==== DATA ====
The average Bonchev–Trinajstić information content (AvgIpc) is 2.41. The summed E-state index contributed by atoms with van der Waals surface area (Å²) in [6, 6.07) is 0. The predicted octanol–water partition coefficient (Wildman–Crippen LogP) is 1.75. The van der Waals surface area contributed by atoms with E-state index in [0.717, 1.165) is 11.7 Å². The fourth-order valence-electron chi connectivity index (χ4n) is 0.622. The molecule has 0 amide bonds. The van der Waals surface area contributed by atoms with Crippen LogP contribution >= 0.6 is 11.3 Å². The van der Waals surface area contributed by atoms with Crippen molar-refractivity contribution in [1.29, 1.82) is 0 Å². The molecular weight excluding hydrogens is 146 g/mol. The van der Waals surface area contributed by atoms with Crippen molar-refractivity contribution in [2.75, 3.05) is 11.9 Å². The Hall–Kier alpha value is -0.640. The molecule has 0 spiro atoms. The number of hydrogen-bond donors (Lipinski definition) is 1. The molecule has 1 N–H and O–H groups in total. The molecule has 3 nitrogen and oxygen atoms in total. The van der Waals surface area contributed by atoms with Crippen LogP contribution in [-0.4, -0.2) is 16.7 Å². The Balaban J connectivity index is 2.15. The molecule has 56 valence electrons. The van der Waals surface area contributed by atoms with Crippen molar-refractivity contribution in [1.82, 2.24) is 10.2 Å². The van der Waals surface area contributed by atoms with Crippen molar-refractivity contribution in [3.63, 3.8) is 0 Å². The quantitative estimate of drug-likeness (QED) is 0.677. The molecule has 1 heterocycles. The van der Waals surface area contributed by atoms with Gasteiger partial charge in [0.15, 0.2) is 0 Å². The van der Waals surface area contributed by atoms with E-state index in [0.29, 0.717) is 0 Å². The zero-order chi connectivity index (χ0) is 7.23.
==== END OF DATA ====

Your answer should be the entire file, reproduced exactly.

The average Bonchev–Trinajstić information content (AvgIpc) is 2.41. The summed E-state index contributed by atoms with van der Waals surface area (Å²) in [6, 6.07) is 0. The predicted octanol–water partition coefficient (Wildman–Crippen LogP) is 1.75. The van der Waals surface area contributed by atoms with E-state index in [0.717, 1.165) is 11.7 Å². The fourth-order valence-electron chi connectivity index (χ4n) is 0.622. The molecule has 0 amide bonds. The van der Waals surface area contributed by atoms with Crippen LogP contribution >= 0.6 is 11.3 Å². The van der Waals surface area contributed by atoms with Crippen molar-refractivity contribution in [1.29, 1.82) is 0 Å². The molecular weight excluding hydrogens is 146 g/mol. The van der Waals surface area contributed by atoms with Crippen molar-refractivity contribution in [2.75, 3.05) is 11.9 Å². The Hall–Kier alpha value is -0.640. The molecule has 0 spiro atoms. The number of hydrogen-bond donors (Lipinski definition) is 1. The molecule has 1 N–H and O–H groups in total. The molecule has 3 nitrogen and oxygen atoms in total. The van der Waals surface area contributed by atoms with Crippen LogP contribution in [-0.4, -0.2) is 16.7 Å². The Balaban J connectivity index is 2.15. The molecule has 56 valence electrons. The van der Waals surface area contributed by atoms with Crippen molar-refractivity contribution in [1.82, 2.24) is 10.2 Å². The van der Waals surface area contributed by atoms with Crippen molar-refractivity contribution in [3.63, 3.8) is 0 Å². The quantitative estimate of drug-likeness (QED) is 0.677. The molecule has 1 heterocycles. The van der Waals surface area contributed by atoms with Gasteiger partial charge in [0.15, 0.2) is 0 Å². The van der Waals surface area contributed by atoms with E-state index in [0.29, 0.717) is 0 Å². The zero-order chi connectivity index (χ0) is 7.23.